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5 Brain Exercises That Will Make You More Positive and Optimistic

Do brain exercises and positivity really go hand-in-hand?

Do you ever wonder how some people are so darn positive?

They always seem to turn lemons into lemonade. I bet sometimes you get annoyed with them.

But secretly, you’re jealous because you just don’t know how they do it!

Well, some people are naturally optimistic. They just come into the world with that sunny disposition.

What are the benefits of learning to do brain exercises?

Even brain research supports the fact that some people are wired to be more positive than others.

But what are the rest of us to do if we’re not in that small percentage of fortunate recipients?

We can learn to be more positive! Having been a practicing psychotherapist and executive coach for over 33 years, I always say that “good mental health is not a natural sport; it’s a learned sport.

I can listen to how a person speaks and tell whether they have pursued the path of personal and transformational growth. Some of the telltale signs are they:

  • Are good listeners
  • Accept responsibility for their behavior
  • Will hear another person’s point of view
  • Will apologize
  • Are good problem solvers

Some of those folks have been fortunate enough to have parents who’ve mastered these behaviors and taught them to their children, but most of us have not.

This leaves the responsibility to every one of us to become the best version of ourselves. That means learning and practicing the mental skills that will enable us to be that positive person everyone admires (secretly or not!)

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Without training, we operate on automatic pilot. We don’t realize how our thinking affects our mood.

So, to change your thinking, you must first notice how you’re thinking. Here’s how brain exercises can help.

Brain Exercises 1: Check in with your thoughts.

This is what mindfulness is all about. Mindfulness is checking in with your thoughts in the present moment without judgment.

It’s as if you were assessing a situation with just the facts, with “what is.” Realize those thoughts running through your mind all day and night.

You must maintain an attitude of curiosity rather than judgment.

Brain Exercises 2: Reflect on the path of your thoughts.

Once you have noticed your thoughts, ask yourself if your thoughts are taking you to a good place or if they are taking you into a downward spiral.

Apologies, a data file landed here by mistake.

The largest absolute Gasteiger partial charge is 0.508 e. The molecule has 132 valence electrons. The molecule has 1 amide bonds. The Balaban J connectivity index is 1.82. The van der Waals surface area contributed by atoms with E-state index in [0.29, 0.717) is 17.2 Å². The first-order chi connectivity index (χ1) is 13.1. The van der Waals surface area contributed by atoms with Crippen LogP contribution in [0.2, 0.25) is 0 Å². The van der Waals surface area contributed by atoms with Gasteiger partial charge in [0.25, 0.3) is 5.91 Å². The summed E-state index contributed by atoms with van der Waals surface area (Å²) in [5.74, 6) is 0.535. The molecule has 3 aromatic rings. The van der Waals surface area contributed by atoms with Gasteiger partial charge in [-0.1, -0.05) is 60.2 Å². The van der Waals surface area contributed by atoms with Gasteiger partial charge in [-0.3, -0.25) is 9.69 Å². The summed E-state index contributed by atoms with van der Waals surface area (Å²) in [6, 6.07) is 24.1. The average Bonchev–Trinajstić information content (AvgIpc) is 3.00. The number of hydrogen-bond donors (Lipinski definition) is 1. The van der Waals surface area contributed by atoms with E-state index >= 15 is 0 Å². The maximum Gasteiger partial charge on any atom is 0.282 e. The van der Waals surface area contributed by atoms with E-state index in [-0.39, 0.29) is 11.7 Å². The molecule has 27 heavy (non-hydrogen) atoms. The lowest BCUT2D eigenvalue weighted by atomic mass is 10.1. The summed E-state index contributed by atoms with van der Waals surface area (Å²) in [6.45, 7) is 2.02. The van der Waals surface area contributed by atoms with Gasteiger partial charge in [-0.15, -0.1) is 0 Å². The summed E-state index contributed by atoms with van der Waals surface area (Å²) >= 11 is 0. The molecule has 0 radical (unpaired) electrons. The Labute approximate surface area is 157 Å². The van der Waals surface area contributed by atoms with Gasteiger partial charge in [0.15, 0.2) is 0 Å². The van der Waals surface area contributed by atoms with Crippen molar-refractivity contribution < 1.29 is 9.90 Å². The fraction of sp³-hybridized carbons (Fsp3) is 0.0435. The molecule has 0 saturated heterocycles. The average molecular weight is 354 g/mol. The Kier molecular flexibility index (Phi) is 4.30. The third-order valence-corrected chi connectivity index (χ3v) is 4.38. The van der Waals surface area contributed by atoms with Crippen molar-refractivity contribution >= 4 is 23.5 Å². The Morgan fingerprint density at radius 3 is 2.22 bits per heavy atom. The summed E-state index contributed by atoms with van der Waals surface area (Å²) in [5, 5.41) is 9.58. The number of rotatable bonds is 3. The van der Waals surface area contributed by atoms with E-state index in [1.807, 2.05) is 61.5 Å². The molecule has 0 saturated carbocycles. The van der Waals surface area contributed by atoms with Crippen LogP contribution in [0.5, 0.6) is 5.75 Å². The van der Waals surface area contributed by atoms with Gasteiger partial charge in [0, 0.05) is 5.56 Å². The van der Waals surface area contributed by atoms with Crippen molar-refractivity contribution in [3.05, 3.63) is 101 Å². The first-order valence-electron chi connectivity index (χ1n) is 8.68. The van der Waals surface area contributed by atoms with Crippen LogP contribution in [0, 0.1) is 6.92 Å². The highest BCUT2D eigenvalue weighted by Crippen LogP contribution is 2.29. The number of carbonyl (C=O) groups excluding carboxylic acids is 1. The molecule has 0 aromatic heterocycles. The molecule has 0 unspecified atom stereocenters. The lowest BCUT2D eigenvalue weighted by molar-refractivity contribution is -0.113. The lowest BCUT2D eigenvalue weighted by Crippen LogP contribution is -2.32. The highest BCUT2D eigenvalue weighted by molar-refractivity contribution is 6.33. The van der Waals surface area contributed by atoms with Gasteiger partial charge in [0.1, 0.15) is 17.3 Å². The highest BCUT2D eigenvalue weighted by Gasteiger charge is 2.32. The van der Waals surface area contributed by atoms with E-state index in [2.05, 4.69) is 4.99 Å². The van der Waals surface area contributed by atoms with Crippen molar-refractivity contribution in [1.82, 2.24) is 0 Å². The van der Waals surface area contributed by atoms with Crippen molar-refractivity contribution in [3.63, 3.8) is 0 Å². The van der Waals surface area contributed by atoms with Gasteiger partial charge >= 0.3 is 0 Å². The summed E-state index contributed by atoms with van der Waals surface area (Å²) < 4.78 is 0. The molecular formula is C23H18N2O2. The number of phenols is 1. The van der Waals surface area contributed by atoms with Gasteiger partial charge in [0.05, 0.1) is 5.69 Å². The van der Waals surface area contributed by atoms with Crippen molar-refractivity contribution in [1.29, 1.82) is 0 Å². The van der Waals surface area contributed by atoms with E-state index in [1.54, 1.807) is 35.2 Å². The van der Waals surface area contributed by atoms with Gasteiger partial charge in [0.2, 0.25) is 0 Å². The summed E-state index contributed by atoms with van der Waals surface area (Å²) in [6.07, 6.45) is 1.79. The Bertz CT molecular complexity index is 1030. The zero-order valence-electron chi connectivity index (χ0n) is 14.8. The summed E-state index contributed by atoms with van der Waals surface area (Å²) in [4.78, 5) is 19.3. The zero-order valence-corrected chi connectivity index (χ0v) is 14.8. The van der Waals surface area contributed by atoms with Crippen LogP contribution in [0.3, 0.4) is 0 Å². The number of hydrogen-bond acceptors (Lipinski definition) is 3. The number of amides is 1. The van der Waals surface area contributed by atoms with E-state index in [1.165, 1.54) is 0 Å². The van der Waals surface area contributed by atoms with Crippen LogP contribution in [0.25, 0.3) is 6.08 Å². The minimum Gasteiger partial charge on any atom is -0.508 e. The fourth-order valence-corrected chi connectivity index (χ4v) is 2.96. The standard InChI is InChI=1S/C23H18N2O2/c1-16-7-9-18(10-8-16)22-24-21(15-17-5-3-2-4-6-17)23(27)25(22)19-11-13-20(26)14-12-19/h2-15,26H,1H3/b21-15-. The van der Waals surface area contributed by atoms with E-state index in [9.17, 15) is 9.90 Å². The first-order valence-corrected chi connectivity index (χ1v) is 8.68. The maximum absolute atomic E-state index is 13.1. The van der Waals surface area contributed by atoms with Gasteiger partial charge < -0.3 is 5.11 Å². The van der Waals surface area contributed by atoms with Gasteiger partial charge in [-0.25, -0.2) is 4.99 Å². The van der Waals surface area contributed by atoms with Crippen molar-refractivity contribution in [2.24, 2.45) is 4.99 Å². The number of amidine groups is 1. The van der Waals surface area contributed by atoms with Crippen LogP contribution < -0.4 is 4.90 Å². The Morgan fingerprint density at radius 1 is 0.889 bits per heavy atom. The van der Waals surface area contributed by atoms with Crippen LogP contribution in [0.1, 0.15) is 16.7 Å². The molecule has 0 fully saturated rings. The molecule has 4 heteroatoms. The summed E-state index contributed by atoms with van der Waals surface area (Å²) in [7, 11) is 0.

Once you have recognized which direction you are going, you can choose what you want to change and how you want to change them.

Brain Exercises 3: Acknowledge that you have the power to change your thoughts.

This goes for your mood and experience, too. This is where your power lies.

Many people fall into feeling like victims. They think things are happening “to” them.

Once you realize you can change that experience, you will become more positive and optimistic. How cool is that!

Brain Exercises 4: Choose to create positive thoughts.

I like to use the term “productive” thoughts because they literally put you in charge. For example: if you’re sitting in traffic and running late for an appointment, it’s easy to blame the traffic for your tardiness and get stressed out.

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But if you aim to be a more responsible person with your thoughts and actions, you might recognize you didn’t leave enough time for the unexpected. So you promise to learn from it and leave earlier next time.

Brain Exercises 5: Believe success is possible.

Resilient and optimistic people believe setbacks are temporary. They look for the silver lining in challenging situations.

They use words like ‘obstacle’ instead of failure or ‘opportunity’ rather than calamity.

Most people are on autopilot and don’t realize how their thinking affects their mood and the successes or failures in their lives.

With commitment and practice, you can change your worldview and, ultimately, your life experience. Be patient with yourself as you build new habits and neuronal pathways in your brain.

But the good news is that you have this wonderful capacity to change. You will not only feel good about yourself, but you will positively affect everyone you meet.

Just practice these brain exercises, and you will soon think—and feel—more optimistic.